Jaco

Picture Yourself in…Jaco, Costa Rica

You wake up each morning for your daily walk on the beach. It’s flat, a long curve that runs for two-and-a-half miles, ending on either end in tree-covered cliffs. Your condo is just two blocks or so away. You’re renting, trying out the community before you commit to buying a property. It’s a one-bedroom condo in a gated complex, a nice mix of friendly expats and locals who congregate in the pool. You pay $500 a month during “low” season December through February and $700 the rest of the year. It’s fully furnished. A similar unit to this one with two bedrooms—in another part of the community—is listed for sale at $62,000.

Costa Rica

Getting Paid to Ride Horseback on a Tropical Beach

Bruce Walker has a simple life. Most days you can see him riding along the golden-sand beaches and jungle paths of Costa Rica’s southern Caribbean coast…with guests in tow. He has lived in Playa Chiquita, a small beach community for the past four years and his Playa Chiquita Riding Adventures is one of the most popular activities for visitors to this area, which is untouched by major development or tourism. No big resorts, no big towns. It’s a rural area full of nature. Rain forest borders a turquoise ocean.

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Akumal, a Beautiful Beach on the Riviera Maya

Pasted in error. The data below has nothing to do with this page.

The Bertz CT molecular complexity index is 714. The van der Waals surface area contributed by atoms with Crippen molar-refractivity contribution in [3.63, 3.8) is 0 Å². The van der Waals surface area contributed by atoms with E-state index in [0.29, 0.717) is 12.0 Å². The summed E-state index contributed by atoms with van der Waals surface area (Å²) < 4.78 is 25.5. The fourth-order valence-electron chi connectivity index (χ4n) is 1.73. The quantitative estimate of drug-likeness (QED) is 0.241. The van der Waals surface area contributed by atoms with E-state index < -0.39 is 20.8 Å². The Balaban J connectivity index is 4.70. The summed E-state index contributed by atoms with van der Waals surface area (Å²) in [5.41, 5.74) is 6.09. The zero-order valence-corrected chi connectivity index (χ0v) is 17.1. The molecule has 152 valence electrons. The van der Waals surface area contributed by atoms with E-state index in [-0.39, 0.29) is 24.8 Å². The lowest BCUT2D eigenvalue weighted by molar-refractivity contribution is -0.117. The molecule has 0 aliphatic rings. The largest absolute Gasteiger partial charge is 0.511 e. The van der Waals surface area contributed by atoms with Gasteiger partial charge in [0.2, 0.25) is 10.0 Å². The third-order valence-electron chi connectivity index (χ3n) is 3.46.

Just north of Tulum on Mexico’s Riviera Maya is the small beach community of Akumal. The beach curves gently around a small cove, which is home to endangered sea turtles who munch on the abundant sea grass.

Nosara

Video: The Perfect Beach Life in Nosara, Costa Rica

On the Nicoya Peninsula, on Costa Rica’s northern Pacific coast, is the community of Nosara. Known for its consistent waves, yoga studios, and somewhat remote location, this collection of beaches (Guiones, Pelada, Nosara, and Ostional) has virtually no shoreline development thanks to a large wildlife refuge designed to protect nesting sea turtles. As a result there are no large resorts or condo or hotel towers looming over the sand. And most expats live in homes in the forest just inland from the water. Nosara is popular with retirees, young couples, and families…just about anyone seeking a laid-back life on the beach.

Costa Rica

In Pictures: The Natural Wonders of Costa Rica

As a long-time eco-tourism destination, Costa Rica is well-known for its wide variety of spectacular natural environments. There are volcanoes, rainforests, tropical beaches, waterfalls, looming mountains, rushing rivers, and more in this little country the size of West Virginia.

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Puerto Morelos: The Riviera Maya’s Best-Kept Secret

Just south of Cancún, on Mexico’s Riviera Maya, sits the small fishing village of Puerto Morelos. While still a working-class traditional Mexican town, Puerto Morelos has also drawn retirees in increasing numbers who come to live full-time or part-time as “snowbirds” escaping the cold North American winters.

Costa Rica Surf

Surfing Success in Costa Rica

Ryan Gast couldn’t be happier. “At 30 years old, I found a way to semi-retire,” he says. “I’m healthier, happier, and surfing better than ever. I make enough to live here. I live a simpler lifestyle. I work. I surf. I go home. And that’s exactly what I wanted. I love being around like-minded people. I’m where I’m supposed to be.” A typical day sees him sitting in front of his small surf shop. Friends riding by on bikes shout greetings…customers pop by regularly to ask about renting a board or taking surfing lessons…the vibe of this little community has a soothing effect.